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Even 2000 times magnification of the Mandelbrot set uncovers fine detail resembling the full set. 
A fractal that models the surface of a mountain (animation)

Barnsley's fern computed using an Iterated function system

Photograph of a romanesco broccoli, showing a naturally occurring fractal

.A fractal is formed when pulling apart two gluecovered acrylic sheets.^
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.High voltage breakdown within a 4″ block of acrylic creates a fractal Lichtenberg figure.^

.Fractal branching occurs in a fractured surface such as a microwaveirradiated DVD.^
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A "woodburn" fractal

A magnification of the phoenix set

A fractal flame created with the program Apophysis

Fractal made by the program Sterling

[[File:thumbright200pxA Sierpinski triangle, after 7 iterations.]]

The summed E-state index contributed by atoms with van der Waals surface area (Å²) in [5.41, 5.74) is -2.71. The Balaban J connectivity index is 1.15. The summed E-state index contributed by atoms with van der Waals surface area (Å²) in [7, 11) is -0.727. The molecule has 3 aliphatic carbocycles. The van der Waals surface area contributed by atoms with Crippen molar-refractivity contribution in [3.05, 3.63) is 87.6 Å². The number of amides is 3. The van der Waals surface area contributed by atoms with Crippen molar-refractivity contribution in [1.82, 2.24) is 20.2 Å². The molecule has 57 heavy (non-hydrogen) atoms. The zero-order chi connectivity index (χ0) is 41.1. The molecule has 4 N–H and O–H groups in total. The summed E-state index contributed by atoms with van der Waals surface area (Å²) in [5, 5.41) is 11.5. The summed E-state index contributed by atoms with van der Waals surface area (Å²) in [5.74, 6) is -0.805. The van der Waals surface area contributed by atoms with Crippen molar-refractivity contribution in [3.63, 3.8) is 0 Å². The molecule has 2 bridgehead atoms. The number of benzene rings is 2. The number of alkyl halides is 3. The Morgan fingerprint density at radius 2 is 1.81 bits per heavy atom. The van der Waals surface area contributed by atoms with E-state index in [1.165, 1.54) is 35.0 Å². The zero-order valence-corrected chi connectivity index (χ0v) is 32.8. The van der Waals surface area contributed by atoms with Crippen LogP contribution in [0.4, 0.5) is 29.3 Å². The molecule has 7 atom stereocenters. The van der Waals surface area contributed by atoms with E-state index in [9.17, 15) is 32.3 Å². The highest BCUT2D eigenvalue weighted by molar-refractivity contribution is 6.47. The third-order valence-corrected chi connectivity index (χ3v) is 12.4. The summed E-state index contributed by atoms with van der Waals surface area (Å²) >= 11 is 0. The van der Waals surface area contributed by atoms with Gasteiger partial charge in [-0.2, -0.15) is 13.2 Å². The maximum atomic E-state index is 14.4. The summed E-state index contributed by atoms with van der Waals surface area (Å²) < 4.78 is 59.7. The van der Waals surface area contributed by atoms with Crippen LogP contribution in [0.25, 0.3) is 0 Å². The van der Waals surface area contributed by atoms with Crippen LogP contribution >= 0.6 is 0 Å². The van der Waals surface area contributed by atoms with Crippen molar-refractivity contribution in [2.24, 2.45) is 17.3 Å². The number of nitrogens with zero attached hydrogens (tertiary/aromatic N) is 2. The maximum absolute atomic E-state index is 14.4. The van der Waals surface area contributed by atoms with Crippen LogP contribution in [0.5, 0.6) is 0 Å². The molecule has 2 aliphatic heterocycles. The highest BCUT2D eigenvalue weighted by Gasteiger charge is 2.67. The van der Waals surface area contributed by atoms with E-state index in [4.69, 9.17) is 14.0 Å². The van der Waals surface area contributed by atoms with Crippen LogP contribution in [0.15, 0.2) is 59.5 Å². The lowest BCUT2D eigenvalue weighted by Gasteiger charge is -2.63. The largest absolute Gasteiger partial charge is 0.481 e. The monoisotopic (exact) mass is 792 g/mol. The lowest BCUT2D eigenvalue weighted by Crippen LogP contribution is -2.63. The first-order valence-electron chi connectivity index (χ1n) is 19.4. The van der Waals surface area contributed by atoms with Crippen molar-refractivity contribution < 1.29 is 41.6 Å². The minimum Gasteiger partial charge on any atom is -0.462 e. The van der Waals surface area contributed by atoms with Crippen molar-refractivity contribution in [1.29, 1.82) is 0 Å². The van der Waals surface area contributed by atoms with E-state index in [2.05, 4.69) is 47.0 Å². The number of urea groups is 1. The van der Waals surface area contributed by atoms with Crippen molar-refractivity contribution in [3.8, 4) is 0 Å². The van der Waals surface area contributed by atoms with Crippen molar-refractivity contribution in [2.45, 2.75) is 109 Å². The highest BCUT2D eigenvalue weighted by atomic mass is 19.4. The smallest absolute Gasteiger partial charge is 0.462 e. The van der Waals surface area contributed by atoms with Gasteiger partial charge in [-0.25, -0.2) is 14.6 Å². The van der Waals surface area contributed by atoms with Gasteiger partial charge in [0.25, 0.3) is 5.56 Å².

A fractal is any equation or pattern, that when seen as an image, produces a picture, which can be zoomed into infinity and will still produce the same picture. The word fractal was made by Benoît Mandelbrot in 1975 from the Latin word fractus, which means "broken" or "fractured". A simple example is a tree that branches infinitely into smaller branches, and those branches into smaller branches and so on. Fractals are not only beautiful, but also have many practical applications.
There are many types of fractals, made in a large variety of ways. One example is the Sierpinski triangle, where there are an infinite number of small triangles inside the large one. Another example is the Mandelbrot set, named for Benoît Mandelbrot. The Sierpinksi triangle is constructed using patterns, but the Mandelbrot set is based on an equation.
There are also many natural examples of fractals in nature including trees, snowflakes, some vegetables and coastlines.
Some fractals exist only for artistic reasons, but others are very useful. Fractals are very efficient shapes for radio antennas and are used in computer chips to efficiently connect all the components.
Here are sentences from other pages on Fractal, which are similar to those in the above article.